UK’s Covid-19 infections ‘almost 10 times official level’, says former WHO director as curfews loom

Government leaders are talking about ways to reduce the rising number of new cases

epa08672827 Staff shows a kit to a customer at a self administered Covid-19 testing site in London, Britain, 16 September 2020. The UK government's Covid-19 testing program is coming under increasing pressure, with many people not able to get tests or are having to travel many miles to other towns and cities to receive one.  EPA/FACUNDO ARRIZABALAGA

Britain’s coronavirus infection rate could be almost 10 times worse than official figures show, a world health expert has warned.

There were 3,991 new cases confirmed on Wednesday, about 50 per cent more than a week ago. At the height of the pandemic in April the numbers peaked at between 6,000-7,000.

Antony Costello, a former director at the World Health Organisation, spoke out as new local lockdown measures are expected for England’s north east and new restrictions to close restaurants early are considered.

“I’m hearing from a well-connected person that government now thinks, in absence of testing, there are 38,000 infections per day,” he tweeted.

Initially, he tweeted that Chief Medical Officer Chris Whitty is advising a new two-week national lockdown but he later stepped back that comment.

Publicly, government leaders are not speaking about a second lockdown but they are talking about ways to reduce the rising number of new cases.
But Prime Minister Boris Johnson said a rise in deaths would follow the infection spike.  He also said tough action was needed now to avoid a second wave and to save Christmas from lockdowns.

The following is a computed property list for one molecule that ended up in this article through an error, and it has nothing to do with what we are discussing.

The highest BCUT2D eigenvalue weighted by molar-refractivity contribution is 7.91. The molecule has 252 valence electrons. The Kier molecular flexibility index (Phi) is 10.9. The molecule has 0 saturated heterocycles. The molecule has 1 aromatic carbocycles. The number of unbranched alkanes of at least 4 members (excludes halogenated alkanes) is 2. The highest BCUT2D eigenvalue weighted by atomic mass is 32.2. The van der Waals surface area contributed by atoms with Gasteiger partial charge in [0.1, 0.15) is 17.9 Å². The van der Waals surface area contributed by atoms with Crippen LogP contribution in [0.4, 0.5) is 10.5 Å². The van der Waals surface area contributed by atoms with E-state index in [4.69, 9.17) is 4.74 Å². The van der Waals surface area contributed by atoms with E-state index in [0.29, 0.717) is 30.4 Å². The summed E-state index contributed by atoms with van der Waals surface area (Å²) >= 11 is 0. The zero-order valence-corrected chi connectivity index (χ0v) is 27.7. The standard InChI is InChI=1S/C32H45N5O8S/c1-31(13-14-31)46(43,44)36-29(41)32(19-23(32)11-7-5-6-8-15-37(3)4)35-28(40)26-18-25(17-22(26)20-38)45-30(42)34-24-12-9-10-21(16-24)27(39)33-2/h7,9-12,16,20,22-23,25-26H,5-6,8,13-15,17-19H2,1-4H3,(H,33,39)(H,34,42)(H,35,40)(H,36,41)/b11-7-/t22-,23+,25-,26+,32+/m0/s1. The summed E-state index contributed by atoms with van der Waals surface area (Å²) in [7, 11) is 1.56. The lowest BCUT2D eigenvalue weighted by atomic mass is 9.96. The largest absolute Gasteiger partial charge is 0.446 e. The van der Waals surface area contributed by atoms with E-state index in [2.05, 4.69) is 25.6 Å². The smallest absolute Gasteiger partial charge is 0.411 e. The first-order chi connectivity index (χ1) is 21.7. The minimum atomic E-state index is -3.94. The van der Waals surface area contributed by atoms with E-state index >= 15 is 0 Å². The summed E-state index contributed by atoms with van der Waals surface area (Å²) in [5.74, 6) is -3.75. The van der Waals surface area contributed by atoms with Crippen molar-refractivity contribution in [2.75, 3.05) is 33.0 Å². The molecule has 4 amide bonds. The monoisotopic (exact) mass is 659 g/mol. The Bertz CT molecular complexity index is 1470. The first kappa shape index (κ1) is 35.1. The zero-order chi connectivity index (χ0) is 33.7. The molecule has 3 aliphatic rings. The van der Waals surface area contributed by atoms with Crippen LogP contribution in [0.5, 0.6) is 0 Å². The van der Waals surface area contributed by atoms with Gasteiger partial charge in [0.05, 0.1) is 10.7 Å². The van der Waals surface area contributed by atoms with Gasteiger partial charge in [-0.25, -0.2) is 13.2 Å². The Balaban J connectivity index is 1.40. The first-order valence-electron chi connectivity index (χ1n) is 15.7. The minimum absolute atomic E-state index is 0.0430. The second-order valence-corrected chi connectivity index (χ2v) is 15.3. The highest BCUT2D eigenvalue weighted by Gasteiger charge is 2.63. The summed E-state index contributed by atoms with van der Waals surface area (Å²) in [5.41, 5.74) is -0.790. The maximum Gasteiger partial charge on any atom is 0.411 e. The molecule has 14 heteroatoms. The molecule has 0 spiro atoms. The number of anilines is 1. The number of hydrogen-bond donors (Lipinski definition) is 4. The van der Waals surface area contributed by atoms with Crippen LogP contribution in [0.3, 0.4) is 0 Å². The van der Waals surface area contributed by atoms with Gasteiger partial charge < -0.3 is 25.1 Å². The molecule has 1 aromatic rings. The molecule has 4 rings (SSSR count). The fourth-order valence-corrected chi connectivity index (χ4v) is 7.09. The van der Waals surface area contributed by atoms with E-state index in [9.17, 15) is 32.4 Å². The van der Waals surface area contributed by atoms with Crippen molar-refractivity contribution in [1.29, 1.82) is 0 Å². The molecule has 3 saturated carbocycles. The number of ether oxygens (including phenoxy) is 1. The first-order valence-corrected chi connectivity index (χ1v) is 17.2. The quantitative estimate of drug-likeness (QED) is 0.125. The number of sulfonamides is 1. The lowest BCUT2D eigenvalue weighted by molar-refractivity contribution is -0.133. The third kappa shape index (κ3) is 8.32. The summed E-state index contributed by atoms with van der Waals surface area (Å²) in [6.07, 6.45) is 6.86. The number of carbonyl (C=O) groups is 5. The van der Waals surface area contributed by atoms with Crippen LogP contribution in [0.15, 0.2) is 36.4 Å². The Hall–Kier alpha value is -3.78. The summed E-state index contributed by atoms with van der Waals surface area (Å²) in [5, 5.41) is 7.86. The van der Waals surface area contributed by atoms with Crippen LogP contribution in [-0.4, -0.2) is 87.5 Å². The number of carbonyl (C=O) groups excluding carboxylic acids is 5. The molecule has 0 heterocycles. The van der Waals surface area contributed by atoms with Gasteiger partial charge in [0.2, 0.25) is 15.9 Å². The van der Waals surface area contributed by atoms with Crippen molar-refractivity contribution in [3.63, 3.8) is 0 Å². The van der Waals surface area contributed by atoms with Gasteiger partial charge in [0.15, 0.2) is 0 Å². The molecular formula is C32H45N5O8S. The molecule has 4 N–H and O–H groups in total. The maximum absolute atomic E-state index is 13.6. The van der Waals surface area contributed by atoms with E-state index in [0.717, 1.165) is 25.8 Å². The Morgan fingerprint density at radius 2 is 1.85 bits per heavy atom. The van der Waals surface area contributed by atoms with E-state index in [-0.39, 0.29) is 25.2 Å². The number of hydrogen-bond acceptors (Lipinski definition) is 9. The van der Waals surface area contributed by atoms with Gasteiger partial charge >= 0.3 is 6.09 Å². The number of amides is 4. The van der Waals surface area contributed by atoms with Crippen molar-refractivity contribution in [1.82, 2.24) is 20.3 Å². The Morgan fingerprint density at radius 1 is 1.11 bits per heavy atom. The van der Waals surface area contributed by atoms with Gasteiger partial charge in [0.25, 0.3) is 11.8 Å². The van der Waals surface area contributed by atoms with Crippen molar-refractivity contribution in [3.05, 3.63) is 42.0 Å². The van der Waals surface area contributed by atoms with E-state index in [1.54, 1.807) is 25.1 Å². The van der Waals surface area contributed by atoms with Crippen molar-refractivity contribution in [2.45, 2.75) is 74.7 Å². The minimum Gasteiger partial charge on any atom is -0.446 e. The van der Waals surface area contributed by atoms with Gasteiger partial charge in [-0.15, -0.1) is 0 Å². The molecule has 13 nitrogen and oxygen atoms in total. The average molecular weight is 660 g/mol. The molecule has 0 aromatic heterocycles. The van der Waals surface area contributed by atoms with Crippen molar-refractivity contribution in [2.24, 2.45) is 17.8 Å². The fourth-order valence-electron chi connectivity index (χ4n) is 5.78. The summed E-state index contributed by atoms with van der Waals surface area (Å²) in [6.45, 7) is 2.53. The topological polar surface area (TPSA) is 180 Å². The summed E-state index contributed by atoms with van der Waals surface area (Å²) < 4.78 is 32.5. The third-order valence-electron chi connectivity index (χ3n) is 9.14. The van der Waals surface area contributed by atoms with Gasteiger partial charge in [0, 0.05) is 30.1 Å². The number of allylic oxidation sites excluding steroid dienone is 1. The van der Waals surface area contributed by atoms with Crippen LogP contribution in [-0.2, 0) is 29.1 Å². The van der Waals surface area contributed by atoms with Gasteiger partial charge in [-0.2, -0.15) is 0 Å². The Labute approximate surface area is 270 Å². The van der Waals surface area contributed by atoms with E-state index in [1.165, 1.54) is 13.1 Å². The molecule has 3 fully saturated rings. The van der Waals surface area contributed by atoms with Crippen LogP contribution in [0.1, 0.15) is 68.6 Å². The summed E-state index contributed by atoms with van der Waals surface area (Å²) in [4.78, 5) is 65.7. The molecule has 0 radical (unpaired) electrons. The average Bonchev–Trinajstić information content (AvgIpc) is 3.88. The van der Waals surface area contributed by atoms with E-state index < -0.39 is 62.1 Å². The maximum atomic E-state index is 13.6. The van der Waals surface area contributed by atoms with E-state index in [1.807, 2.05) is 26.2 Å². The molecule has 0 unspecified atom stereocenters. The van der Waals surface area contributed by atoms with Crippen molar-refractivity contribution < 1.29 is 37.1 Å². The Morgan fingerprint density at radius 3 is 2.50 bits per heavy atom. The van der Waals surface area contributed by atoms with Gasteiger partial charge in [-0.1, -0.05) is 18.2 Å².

If coronavirus is allowed to rip across the country it will kill "an awful lot of people", he warned.

In the north-east, about two million people live in the area being considered for a local lockdown that could be in place as early as today.

One option is to close restaurants and bars early, and London's public health chief has warned the capital could also have a local curfew.
In the north-west, Adrian Philips, chief executive of Preston city council, fears his region could be next.

"The rate continues to rise. We don't want pubs and restaurants and our city centre to close at 10pm but we think it ever more likely," he told the BBC's Today programme.
"We know the government, even a number of months ago, said to keep schools open it might be essential for pubs to close."

In Wales, a new two-week local lockdown has kicked in for Rhondda Cynon Taff county.
Health minister Edward Argar said there has been a "significant" increase" in infections in the north-east.
"What we're seeing is spikes in infection rates that suggestion transmission of diseases is increasing."

"When that infection rate is at that level and R rate creeps above one. We are seeing this disease start transmitting again, and we have to do everything we can to press down on those rates.
"We don't want to see a second national lockdown. The way to prevent that is by following the rule of six."

When asked specifically about Prof Whitty and plans for a second national lockdown, he said: "It is not something I have heard from Chris."
Mr Johnson said efforts must be made not to ensure lockdown orders are not needed around Christmas.
"Christmas we want to protect, and we want everyone to have a fantastic Christmas. But the only way to make sure the country is able to enjoy Christmas is to be tough now. So if we can grip it now, stop the surge, arrest the spike."